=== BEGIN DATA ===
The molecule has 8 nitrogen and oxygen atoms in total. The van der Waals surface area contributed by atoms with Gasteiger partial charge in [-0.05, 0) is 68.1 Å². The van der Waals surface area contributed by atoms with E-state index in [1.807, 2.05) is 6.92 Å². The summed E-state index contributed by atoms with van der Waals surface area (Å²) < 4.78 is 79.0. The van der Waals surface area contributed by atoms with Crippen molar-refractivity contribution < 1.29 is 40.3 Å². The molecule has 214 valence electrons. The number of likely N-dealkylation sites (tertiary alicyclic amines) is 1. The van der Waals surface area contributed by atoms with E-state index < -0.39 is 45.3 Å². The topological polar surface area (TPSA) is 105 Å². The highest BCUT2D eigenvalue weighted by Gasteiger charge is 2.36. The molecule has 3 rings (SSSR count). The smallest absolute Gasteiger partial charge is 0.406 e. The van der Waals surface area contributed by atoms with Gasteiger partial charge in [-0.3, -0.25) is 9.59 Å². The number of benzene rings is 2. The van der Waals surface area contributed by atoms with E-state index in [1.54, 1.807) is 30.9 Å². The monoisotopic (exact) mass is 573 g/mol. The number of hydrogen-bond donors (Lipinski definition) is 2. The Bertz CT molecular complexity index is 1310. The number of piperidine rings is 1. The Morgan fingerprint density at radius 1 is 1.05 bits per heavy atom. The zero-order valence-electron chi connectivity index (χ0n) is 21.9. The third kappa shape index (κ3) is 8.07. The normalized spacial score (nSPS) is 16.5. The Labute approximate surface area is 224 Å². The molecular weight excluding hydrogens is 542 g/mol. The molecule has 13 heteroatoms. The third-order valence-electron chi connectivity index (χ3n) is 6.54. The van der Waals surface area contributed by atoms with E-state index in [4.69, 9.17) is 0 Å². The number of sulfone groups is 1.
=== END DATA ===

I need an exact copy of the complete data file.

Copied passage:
The molecule has 8 nitrogen and oxygen atoms in total. The van der Waals surface area contributed by atoms with Gasteiger partial charge in [-0.05, 0) is 68.1 Å². The van der Waals surface area contributed by atoms with E-state index in [1.807, 2.05) is 6.92 Å². The summed E-state index contributed by atoms with van der Waals surface area (Å²) < 4.78 is 79.0. The van der Waals surface area contributed by atoms with Crippen molar-refractivity contribution < 1.29 is 40.3 Å². The molecule has 214 valence electrons. The number of likely N-dealkylation sites (tertiary alicyclic amines) is 1. The van der Waals surface area contributed by atoms with E-state index < -0.39 is 45.3 Å². The topological polar surface area (TPSA) is 105 Å². The highest BCUT2D eigenvalue weighted by Gasteiger charge is 2.36. The molecule has 3 rings (SSSR count). The smallest absolute Gasteiger partial charge is 0.406 e. The van der Waals surface area contributed by atoms with Gasteiger partial charge in [-0.3, -0.25) is 9.59 Å². The number of benzene rings is 2. The van der Waals surface area contributed by atoms with E-state index in [1.54, 1.807) is 30.9 Å². The monoisotopic (exact) mass is 573 g/mol. The number of hydrogen-bond donors (Lipinski definition) is 2. The Bertz CT molecular complexity index is 1310. The number of piperidine rings is 1. The Morgan fingerprint density at radius 1 is 1.05 bits per heavy atom. The zero-order valence-electron chi connectivity index (χ0n) is 21.9. The third kappa shape index (κ3) is 8.07. The normalized spacial score (nSPS) is 16.5. The Labute approximate surface area is 224 Å². The molecular weight excluding hydrogens is 542 g/mol. The molecule has 13 heteroatoms. The third-order valence-electron chi connectivity index (χ3n) is 6.54. The van der Waals surface area contributed by atoms with E-state index in [4.69, 9.17) is 0 Å². The number of sulfone groups is 1.